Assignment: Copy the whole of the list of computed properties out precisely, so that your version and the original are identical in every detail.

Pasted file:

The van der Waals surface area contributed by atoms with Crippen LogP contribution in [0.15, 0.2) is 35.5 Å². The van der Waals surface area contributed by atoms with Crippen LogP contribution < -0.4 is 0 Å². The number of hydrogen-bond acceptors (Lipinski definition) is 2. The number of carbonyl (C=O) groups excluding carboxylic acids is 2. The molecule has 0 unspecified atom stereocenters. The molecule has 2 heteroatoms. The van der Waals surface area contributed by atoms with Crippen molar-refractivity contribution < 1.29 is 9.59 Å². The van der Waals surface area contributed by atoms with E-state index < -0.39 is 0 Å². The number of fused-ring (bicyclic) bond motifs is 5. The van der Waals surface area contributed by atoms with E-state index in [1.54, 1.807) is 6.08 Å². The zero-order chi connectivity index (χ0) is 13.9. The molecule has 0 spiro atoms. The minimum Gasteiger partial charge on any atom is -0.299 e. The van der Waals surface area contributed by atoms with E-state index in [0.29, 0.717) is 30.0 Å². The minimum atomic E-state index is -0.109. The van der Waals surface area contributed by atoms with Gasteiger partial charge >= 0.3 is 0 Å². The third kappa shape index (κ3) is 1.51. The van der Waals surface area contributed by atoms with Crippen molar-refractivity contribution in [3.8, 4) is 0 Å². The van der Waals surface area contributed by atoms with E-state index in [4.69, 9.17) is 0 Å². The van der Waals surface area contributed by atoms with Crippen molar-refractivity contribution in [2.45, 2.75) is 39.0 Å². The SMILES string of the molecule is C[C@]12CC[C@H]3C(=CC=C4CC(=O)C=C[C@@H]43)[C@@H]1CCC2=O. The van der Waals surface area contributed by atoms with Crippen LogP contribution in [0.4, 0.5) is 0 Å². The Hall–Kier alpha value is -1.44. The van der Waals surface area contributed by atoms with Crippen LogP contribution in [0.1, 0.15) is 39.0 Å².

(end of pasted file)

The van der Waals surface area contributed by atoms with Crippen LogP contribution in [0.15, 0.2) is 35.5 Å². The van der Waals surface area contributed by atoms with Crippen LogP contribution < -0.4 is 0 Å². The number of hydrogen-bond acceptors (Lipinski definition) is 2. The number of carbonyl (C=O) groups excluding carboxylic acids is 2. The molecule has 0 unspecified atom stereocenters. The molecule has 2 heteroatoms. The van der Waals surface area contributed by atoms with Crippen molar-refractivity contribution < 1.29 is 9.59 Å². The van der Waals surface area contributed by atoms with E-state index < -0.39 is 0 Å². The number of fused-ring (bicyclic) bond motifs is 5. The van der Waals surface area contributed by atoms with E-state index in [1.54, 1.807) is 6.08 Å². The zero-order chi connectivity index (χ0) is 13.9. The molecule has 0 spiro atoms. The minimum Gasteiger partial charge on any atom is -0.299 e. The van der Waals surface area contributed by atoms with E-state index in [0.29, 0.717) is 30.0 Å². The minimum atomic E-state index is -0.109. The van der Waals surface area contributed by atoms with Gasteiger partial charge >= 0.3 is 0 Å². The third kappa shape index (κ3) is 1.51. The van der Waals surface area contributed by atoms with Crippen molar-refractivity contribution in [3.8, 4) is 0 Å². The van der Waals surface area contributed by atoms with E-state index in [4.69, 9.17) is 0 Å². The van der Waals surface area contributed by atoms with Crippen molar-refractivity contribution in [2.45, 2.75) is 39.0 Å². The SMILES string of the molecule is C[C@]12CC[C@H]3C(=CC=C4CC(=O)C=C[C@@H]43)[C@@H]1CCC2=O. The van der Waals surface area contributed by atoms with Crippen LogP contribution in [0.4, 0.5) is 0 Å². The Hall–Kier alpha value is -1.44. The van der Waals surface area contributed by atoms with Crippen LogP contribution in [0.1, 0.15) is 39.0 Å².